It’s not been easy. Rumours and accusations of diversion of funds split the building committee.. Despite his best efforts, the community town crier was not always able to get enough people along to volunteer to dig pit toilets and grade sand. But, the school, school books, furniture and teachers are ready for the start of the school year...although the new term has now been officially delayed for a week due to the late sighting of the moon for the Sallah (end of Ramadan) celebration... but that’s a different story.

Tomorrow’s leaders gather in the corner of the venue (left) and take time to dance with other VSOs (centre) before leading the guests out towards the school ............

........and down the road for the official ribbon cutting and handing over of keys

As I sat in the front row seats next to Laurie, Dori and Teleri I felt both a tremendous sense of pride, and I felt a bit of a fraud. This school was funded by them and their friends’ and family around the world, and was built by the community. I played my part by making dinner for Teleri on those evenings when she was busy in meetings with the planning committee and the headmistress, Alice. But that’s about all.

Dori, Laurie and Teleri pose with school founding headmistress Alice and Justice and Mrs Aka’ahs, whilst I play my role – as photographer and dancer, though I can’t unfortunately compete with the moves of the professionals in the audience.

However I am incredibly proud of what my sisters have done. For many years to come, this community will remember the volunteers of the Pink (and now also Yellow and Red) house. We hope that all future volunteers based here will set the bar high and help this amazing community that has provided a family to us for two years.

The children of the Vincent Kawai Memorial Foundation appeal to all adults present to send their children to school. The Paramount Chief’s representative, flanked by Kpak’s own District Head (who lives opposite us in the Pink House) address the volunteers directly whilst the Dogaci (Village Head) thanks those families who donated the land for the school.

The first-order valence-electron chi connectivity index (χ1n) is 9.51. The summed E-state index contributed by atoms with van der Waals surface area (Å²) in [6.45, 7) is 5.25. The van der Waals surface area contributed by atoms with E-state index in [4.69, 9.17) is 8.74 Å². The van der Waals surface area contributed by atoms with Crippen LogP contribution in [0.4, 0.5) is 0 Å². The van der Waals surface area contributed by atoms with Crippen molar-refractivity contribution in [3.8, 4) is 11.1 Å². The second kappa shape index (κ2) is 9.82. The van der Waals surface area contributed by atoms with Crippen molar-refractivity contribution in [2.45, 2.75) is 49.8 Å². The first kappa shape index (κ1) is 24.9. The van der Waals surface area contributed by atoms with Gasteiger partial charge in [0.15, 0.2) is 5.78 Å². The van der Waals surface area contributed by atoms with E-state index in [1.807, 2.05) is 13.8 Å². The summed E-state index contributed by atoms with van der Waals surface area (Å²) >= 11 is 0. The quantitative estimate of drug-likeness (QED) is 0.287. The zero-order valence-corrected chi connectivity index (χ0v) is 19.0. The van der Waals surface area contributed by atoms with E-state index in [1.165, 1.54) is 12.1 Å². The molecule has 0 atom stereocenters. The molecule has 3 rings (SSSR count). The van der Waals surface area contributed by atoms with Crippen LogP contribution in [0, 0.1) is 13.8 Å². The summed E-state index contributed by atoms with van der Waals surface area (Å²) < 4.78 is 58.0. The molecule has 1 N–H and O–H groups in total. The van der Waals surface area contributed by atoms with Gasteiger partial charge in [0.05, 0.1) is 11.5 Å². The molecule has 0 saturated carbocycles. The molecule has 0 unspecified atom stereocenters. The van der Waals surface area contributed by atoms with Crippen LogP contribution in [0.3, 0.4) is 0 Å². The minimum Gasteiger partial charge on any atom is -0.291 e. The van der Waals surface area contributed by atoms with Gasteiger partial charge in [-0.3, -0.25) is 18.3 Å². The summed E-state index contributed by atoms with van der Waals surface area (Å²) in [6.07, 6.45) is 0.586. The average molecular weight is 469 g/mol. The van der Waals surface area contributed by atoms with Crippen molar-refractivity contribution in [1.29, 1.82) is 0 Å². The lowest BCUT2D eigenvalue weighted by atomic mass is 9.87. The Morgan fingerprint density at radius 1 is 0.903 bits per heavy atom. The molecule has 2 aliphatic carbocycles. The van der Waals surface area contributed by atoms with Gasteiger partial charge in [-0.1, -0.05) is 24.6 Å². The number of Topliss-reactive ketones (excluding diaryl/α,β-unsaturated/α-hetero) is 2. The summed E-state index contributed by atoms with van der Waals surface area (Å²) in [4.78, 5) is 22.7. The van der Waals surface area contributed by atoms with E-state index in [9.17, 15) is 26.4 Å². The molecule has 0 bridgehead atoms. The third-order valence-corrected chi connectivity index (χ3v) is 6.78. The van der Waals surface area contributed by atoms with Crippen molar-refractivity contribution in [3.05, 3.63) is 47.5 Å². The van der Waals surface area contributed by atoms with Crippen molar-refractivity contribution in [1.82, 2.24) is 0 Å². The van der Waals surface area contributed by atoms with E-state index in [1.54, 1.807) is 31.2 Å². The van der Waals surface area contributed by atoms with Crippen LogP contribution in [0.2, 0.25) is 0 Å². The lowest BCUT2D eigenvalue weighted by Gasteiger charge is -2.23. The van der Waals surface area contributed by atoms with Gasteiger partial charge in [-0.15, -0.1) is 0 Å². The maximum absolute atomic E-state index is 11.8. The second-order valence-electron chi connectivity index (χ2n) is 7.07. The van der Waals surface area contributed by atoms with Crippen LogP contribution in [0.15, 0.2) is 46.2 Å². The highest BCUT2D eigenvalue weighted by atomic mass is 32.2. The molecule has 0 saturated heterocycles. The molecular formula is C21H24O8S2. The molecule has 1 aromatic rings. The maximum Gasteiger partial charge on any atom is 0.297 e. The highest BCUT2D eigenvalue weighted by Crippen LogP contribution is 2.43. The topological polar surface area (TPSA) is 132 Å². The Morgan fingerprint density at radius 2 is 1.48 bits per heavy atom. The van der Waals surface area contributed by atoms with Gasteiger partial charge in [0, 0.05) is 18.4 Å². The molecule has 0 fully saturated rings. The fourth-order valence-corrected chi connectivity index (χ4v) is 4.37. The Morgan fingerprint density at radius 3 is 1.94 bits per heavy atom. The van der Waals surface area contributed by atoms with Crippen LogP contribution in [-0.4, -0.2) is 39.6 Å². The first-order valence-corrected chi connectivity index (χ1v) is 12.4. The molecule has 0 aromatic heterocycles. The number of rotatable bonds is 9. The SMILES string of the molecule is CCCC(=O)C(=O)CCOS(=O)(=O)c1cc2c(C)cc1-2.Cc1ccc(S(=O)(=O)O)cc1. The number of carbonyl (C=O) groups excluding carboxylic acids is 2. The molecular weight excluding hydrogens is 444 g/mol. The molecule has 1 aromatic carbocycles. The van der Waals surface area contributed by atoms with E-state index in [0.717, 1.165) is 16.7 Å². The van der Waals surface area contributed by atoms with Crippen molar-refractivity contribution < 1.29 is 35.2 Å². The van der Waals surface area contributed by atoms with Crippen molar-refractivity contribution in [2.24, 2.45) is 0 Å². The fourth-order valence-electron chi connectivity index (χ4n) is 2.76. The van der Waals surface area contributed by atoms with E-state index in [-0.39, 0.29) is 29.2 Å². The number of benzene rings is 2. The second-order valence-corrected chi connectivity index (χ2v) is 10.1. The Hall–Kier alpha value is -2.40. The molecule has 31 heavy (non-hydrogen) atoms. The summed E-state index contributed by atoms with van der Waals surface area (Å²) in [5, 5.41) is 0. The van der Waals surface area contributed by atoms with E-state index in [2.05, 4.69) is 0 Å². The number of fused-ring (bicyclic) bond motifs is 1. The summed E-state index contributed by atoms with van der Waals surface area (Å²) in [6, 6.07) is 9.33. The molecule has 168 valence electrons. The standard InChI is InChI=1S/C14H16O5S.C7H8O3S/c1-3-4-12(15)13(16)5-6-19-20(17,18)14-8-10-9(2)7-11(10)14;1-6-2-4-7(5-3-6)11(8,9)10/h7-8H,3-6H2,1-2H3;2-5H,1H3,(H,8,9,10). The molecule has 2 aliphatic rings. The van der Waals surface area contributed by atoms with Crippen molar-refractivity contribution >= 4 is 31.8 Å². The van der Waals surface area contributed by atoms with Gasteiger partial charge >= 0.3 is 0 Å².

The (innumerable!) speeches yesterday all focused on thanking the Turawa (plural for Bature), and it’s difficult for anyone with a white skin to walk down a road in Kpak, and possibly in Kagoro without receiving a little bobbed curtsey (the women) or bow of the head (the men) and a deeply felt ‘mungode’ (we thank you).. But I can only reply ‘nagode’. I thank you.

This morning (Sunday) I felt the need for a run but, having danced my legs off at Nick (Fantsuam’s Ugandan volunteer)’s party on Friday night and (I confess) being scared of the dirty looks I get when running around the village at 08:30am on a Sunday morning when all proper people should be in church, I decided to take my morning exercise up Kagoro Hill rather than through the village.

As I sat at the junction half way up (as far as I got) I looked out at the view and drank it all in. It’s not often that you have something like this in your back yard... Even the vista of Royal Herbert Pavilions in SE18 can’t compete.

A picture from the first time at the junction in November 2010 –and some views from the way down.

Last Sunday Teleri and I took a walk around the village and received our customary warm welcome.

Teleri greeting the kids near the market, and another group near our house whilst we bump into my friend Jonathan’s mother Esther

I won’t forget Kagoro and now, thanks to the UBE primary school, I don’t think Kagoro will forget Fantsuam and its VSO volunteers in a hurry. Thank you Dori, Laurie and Teleri. Thank you not just from the children of Kagoro now and in the future, but for me too. And please forgive me if I share just a little part of this community’s memory with you.